There are still may ways to help with the post-Sandy recovery effort. A good source for many different ways to contribute is www.nycservice.org
. If you scroll down the page a bit, you will find many ways to contribute to the relief effort, as well as opportunities to help in area parks.
Snowy Egret © David Speiser
All lectures are free and open to the public and are held at The Arsenal, Central Park, 5th Ave. at 64th St., 3rd Floor Gallery. This series has been made possible by the support of Claude and Lucienne Bloch and Patagonia.
YOU ARE WHAT YOU EAT: INVESTIGATING WATERBIRD FORAGING BEHAVIOR
By Elizabeth Craig
Wednesday, January 9, 2013, 6pm
New York Harbor is home to an impressive diversity of waterbirds, ranging from long-legged wading birds such as the great egret and glossy ibis to diving seabirds like the double-crested cormorant. How do these birds live in the urban waterways of New York City? Join Elizabeth Craig, Ph.D. candidate at Cornell University and Research Associate at New York City Audubon, as she explores the urban wild spaces where these birds make their homes, and describes how scientists can use a single feather to investigate waterbird foraging behavior.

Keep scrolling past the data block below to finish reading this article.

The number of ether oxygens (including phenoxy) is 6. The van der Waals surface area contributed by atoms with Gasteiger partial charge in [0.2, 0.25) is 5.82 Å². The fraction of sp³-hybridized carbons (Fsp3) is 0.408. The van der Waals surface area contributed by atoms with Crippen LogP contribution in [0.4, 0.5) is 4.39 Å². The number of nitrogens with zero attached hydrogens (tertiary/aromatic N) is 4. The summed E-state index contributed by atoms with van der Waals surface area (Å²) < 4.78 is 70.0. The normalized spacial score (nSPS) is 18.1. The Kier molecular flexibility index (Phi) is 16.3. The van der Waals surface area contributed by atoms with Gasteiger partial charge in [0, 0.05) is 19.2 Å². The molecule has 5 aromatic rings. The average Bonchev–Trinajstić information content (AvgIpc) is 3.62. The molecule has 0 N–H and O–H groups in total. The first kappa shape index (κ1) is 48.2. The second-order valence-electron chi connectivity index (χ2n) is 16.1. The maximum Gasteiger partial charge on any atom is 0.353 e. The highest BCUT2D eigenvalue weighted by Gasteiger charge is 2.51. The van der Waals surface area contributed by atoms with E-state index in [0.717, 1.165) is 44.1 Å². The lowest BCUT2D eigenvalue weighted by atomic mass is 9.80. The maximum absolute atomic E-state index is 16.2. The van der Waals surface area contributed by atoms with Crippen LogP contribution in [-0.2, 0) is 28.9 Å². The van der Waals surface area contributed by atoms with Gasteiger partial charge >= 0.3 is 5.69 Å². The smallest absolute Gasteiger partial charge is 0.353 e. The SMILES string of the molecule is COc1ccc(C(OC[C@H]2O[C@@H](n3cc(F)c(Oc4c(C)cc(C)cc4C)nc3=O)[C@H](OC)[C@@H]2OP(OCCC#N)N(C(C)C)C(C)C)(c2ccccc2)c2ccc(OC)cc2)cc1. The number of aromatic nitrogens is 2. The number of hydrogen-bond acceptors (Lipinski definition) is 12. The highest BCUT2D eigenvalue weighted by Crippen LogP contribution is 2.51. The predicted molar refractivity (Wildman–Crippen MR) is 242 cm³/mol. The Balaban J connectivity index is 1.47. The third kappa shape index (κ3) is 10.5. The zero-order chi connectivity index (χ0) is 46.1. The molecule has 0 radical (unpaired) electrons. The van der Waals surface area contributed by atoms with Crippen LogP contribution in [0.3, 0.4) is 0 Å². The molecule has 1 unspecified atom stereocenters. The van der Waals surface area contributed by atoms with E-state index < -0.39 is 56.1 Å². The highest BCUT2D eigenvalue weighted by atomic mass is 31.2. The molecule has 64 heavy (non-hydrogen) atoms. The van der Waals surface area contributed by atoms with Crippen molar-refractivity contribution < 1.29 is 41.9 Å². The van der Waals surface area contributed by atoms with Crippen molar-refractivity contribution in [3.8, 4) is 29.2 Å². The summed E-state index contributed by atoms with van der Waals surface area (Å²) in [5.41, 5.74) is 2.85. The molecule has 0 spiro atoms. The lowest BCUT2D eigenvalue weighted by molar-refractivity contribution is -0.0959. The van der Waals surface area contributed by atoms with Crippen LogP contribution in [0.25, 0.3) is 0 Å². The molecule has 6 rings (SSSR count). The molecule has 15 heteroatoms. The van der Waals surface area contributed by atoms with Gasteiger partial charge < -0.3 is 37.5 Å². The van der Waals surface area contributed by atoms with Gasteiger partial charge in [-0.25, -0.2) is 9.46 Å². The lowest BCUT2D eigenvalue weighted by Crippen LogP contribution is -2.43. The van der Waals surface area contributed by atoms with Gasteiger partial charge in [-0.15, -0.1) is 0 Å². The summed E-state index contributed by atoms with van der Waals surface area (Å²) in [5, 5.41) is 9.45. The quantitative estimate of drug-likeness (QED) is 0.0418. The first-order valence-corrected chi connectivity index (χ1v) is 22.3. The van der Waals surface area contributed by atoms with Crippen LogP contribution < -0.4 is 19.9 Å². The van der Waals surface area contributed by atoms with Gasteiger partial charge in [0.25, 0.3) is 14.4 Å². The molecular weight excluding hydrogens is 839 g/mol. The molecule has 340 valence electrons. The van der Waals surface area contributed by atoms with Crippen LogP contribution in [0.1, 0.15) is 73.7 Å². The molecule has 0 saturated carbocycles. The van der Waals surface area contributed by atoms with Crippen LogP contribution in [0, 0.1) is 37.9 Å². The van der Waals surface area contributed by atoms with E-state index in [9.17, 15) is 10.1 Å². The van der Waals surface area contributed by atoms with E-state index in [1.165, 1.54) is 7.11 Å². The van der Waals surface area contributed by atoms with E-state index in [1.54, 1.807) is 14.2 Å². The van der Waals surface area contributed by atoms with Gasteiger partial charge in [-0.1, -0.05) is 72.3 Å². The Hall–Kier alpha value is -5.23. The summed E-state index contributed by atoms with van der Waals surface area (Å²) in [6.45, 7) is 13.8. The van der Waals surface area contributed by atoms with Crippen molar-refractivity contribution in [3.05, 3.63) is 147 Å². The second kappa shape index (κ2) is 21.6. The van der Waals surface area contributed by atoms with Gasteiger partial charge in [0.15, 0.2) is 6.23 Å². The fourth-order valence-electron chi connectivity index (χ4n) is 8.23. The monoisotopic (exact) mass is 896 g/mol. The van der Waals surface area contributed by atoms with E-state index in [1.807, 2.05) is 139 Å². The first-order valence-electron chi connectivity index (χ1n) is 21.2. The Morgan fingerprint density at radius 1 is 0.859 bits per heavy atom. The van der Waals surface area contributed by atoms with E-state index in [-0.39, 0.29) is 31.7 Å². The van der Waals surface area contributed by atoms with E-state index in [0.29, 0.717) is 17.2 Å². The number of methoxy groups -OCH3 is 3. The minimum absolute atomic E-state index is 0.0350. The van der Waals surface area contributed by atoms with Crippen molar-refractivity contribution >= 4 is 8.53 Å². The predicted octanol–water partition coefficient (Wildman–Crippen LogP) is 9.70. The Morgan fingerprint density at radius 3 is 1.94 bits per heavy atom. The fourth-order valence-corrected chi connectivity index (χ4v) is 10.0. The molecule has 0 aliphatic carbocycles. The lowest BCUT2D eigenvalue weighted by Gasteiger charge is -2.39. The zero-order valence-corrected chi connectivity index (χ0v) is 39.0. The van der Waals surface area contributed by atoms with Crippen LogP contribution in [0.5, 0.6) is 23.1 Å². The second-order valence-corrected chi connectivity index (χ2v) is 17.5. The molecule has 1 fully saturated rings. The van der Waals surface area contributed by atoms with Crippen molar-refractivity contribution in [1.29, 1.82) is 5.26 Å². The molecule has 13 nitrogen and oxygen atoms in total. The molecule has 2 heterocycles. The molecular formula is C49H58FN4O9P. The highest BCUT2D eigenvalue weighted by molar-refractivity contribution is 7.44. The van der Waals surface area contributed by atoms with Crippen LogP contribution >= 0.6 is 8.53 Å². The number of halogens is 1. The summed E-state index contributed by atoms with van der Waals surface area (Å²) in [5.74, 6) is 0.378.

The yellow-rumped warbler is the most common "winter warbler" in New York City. Photo © Laura Meyers
MEMBERS WALK: WINTER IN CENTRAL PARK
Tuesday, January 15, 8am-9:30pm
Meet at Central Park West and 72nd St, parkside. Join NYC Audubon President Harry Maas to search for possible visitors from the north such as pine siskins, redpolls, and crossbills, as well as regular winter residents. Please contact Adriana Palmer at 212-691-7483 or firstname.lastname@example.org
to register. Limited to 20. Free for contributing NYC Audubon Members at the Student/Senior level and up
Top and Sidebar Photos: great egret © Steve Nanz; bufflehead © Steve Nanz; cock-of-the-rock © Bill Bouton; Jamaican tody © David Speiser